Pimoroni Badger 2040 is a Raspberry Pi RP2040 board equipped with a 2.9-inch black and white E-Ink display with 296 x 128 resolution and programmable with C/C++, MicroPython, or CircuitPython.
The board is not just an ePaper badge, as it also comes with five buttons, and expansion capability through a Qwiic/STEMMA QT connector plus some pads with UART, I2C, interrupt, and power signals.
- MCU – Raspberry Pi RP2040 dual-core Arm Cortex M0+ running at up to 133Mhz with 264kB of SRAM
- Storage – 2MB QSPI flash
- Display – 2.9-inch B&W E Ink display with 296 x 128 pixels resolution, ultrawide viewing angles, ultra-low power consumption; Dot pitch – 0.227 x 0.226 mm
- USB – 1x USB Type-C port for power and programming
- Qwiic/STEMMA QT connector
- 10 pads with I2C, an interrupt pin, UART, SWC/SWD, 3.3V, GND
- 5x front user buttons
- Reset and boot buttons (the boot button can also be used as a user button)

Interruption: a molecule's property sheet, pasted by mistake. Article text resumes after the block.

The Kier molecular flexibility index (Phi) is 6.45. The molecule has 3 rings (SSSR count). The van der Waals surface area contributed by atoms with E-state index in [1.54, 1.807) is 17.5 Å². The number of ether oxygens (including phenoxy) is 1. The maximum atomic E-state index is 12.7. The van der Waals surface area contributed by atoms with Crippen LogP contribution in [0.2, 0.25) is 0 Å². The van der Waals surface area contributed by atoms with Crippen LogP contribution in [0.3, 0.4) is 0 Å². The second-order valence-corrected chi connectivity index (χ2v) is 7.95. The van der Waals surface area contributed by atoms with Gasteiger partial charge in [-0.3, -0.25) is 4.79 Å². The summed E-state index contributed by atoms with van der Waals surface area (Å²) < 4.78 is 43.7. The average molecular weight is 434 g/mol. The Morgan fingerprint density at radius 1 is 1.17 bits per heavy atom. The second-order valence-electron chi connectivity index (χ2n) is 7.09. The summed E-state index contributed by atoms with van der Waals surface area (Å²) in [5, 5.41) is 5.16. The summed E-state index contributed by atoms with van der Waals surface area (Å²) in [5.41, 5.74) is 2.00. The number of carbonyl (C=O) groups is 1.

- White LED
- Power Supply
- 5V via USB-C port
- JST-PH connector for attaching a battery (input range 2.7V – 6V)
- High-precision voltage reference for battery level monitoring
- Dimensions – 85 x 48 x 9 mm
The board ships with a dual AAA battery holder, two AAA batteries, velcro squares, a black lanyard made from recycled plastic bottles, and a USB-C to USB-A cable for programming.
The Badger 2040 has been around for a couple of months, and Les Pounder from Tom’s Hardware reviewed the board in March. He was rather satisfied with the experience notably with the easy-to-use library, the nice-looking screen, the Stemma QT connector for expansion, and support for both USB and battery power, but lamented the lack of an on-board charging circuit, and Pimoroni does not provide an enclosure. The good news is that Andreas Känner released a 3D printable case in April a few weeks after the review.
The Badger 2040 Raspberry Pi RP2040 E-Ink board can be purchased for about $17 (board only) or $23.50 with all accessories shown above (Third photo from the top).
Jean-Luc started CNX Software in 2010 as a part-time endeavor, before quitting his job as a software engineering manager, and starting to write daily news, and reviews full time later in 2011.